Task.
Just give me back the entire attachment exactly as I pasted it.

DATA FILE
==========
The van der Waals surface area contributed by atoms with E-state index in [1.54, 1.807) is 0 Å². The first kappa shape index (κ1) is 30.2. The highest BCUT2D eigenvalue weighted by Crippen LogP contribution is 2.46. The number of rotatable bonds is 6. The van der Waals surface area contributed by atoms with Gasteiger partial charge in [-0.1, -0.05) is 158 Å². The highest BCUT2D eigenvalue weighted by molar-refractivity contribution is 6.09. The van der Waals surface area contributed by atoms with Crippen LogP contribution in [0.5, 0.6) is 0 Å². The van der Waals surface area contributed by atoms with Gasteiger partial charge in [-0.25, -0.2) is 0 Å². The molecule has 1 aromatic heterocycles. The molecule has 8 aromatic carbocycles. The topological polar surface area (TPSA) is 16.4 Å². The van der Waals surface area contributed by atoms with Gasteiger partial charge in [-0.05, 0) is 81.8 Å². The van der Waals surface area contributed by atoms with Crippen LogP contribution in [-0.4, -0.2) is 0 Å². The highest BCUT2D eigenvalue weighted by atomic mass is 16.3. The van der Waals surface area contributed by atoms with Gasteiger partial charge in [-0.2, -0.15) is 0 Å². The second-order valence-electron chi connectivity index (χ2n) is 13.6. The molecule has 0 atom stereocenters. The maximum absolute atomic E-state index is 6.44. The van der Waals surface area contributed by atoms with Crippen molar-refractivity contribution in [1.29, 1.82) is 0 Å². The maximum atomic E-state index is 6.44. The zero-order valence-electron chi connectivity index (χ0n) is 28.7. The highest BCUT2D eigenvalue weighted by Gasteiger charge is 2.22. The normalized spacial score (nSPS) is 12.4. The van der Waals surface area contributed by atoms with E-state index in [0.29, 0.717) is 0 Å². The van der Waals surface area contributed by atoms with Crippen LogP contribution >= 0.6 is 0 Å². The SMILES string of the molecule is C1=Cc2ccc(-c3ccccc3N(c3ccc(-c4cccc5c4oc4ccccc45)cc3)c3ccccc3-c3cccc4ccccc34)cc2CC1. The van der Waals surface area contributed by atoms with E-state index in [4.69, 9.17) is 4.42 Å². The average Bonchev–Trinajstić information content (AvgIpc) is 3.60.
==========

The van der Waals surface area contributed by atoms with E-state index in [1.54, 1.807) is 0 Å². The first kappa shape index (κ1) is 30.2. The highest BCUT2D eigenvalue weighted by Crippen LogP contribution is 2.46. The number of rotatable bonds is 6. The van der Waals surface area contributed by atoms with Gasteiger partial charge in [-0.1, -0.05) is 158 Å². The highest BCUT2D eigenvalue weighted by molar-refractivity contribution is 6.09. The van der Waals surface area contributed by atoms with Crippen LogP contribution in [0.5, 0.6) is 0 Å². The van der Waals surface area contributed by atoms with Gasteiger partial charge in [-0.25, -0.2) is 0 Å². The molecule has 1 aromatic heterocycles. The molecule has 8 aromatic carbocycles. The topological polar surface area (TPSA) is 16.4 Å². The van der Waals surface area contributed by atoms with Gasteiger partial charge in [-0.05, 0) is 81.8 Å². The van der Waals surface area contributed by atoms with Crippen LogP contribution in [-0.4, -0.2) is 0 Å². The highest BCUT2D eigenvalue weighted by atomic mass is 16.3. The van der Waals surface area contributed by atoms with Gasteiger partial charge in [-0.2, -0.15) is 0 Å². The second-order valence-electron chi connectivity index (χ2n) is 13.6. The molecule has 0 atom stereocenters. The maximum absolute atomic E-state index is 6.44. The van der Waals surface area contributed by atoms with Crippen molar-refractivity contribution in [1.29, 1.82) is 0 Å². The maximum atomic E-state index is 6.44. The zero-order valence-electron chi connectivity index (χ0n) is 28.7. The highest BCUT2D eigenvalue weighted by Gasteiger charge is 2.22. The normalized spacial score (nSPS) is 12.4. The van der Waals surface area contributed by atoms with E-state index in [0.29, 0.717) is 0 Å². The van der Waals surface area contributed by atoms with Crippen LogP contribution >= 0.6 is 0 Å². The SMILES string of the molecule is C1=Cc2ccc(-c3ccccc3N(c3ccc(-c4cccc5c4oc4ccccc45)cc3)c3ccccc3-c3cccc4ccccc34)cc2CC1. The van der Waals surface area contributed by atoms with E-state index in [4.69, 9.17) is 4.42 Å². The average Bonchev–Trinajstić information content (AvgIpc) is 3.60.